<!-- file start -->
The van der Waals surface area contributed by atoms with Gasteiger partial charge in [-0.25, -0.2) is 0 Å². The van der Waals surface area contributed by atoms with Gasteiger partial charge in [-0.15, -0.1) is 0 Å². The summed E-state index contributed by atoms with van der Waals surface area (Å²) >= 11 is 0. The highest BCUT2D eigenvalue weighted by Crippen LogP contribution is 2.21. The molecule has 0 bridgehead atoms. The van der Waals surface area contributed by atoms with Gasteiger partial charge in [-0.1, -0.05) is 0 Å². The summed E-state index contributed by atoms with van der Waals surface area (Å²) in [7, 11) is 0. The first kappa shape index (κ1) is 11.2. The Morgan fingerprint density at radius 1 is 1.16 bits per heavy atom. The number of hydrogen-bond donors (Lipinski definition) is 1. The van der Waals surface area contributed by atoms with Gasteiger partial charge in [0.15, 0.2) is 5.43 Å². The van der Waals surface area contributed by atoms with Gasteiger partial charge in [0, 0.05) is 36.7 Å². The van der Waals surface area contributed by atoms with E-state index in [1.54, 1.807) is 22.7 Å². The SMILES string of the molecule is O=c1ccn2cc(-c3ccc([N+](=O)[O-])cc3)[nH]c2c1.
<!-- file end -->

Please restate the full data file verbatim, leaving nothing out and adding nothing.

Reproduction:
The van der Waals surface area contributed by atoms with Gasteiger partial charge in [-0.25, -0.2) is 0 Å². The van der Waals surface area contributed by atoms with Gasteiger partial charge in [-0.15, -0.1) is 0 Å². The summed E-state index contributed by atoms with van der Waals surface area (Å²) >= 11 is 0. The highest BCUT2D eigenvalue weighted by Crippen LogP contribution is 2.21. The molecule has 0 bridgehead atoms. The van der Waals surface area contributed by atoms with Gasteiger partial charge in [-0.1, -0.05) is 0 Å². The summed E-state index contributed by atoms with van der Waals surface area (Å²) in [7, 11) is 0. The first kappa shape index (κ1) is 11.2. The Morgan fingerprint density at radius 1 is 1.16 bits per heavy atom. The number of hydrogen-bond donors (Lipinski definition) is 1. The van der Waals surface area contributed by atoms with Gasteiger partial charge in [0.15, 0.2) is 5.43 Å². The van der Waals surface area contributed by atoms with Gasteiger partial charge in [0, 0.05) is 36.7 Å². The van der Waals surface area contributed by atoms with E-state index in [1.54, 1.807) is 22.7 Å². The SMILES string of the molecule is O=c1ccn2cc(-c3ccc([N+](=O)[O-])cc3)[nH]c2c1.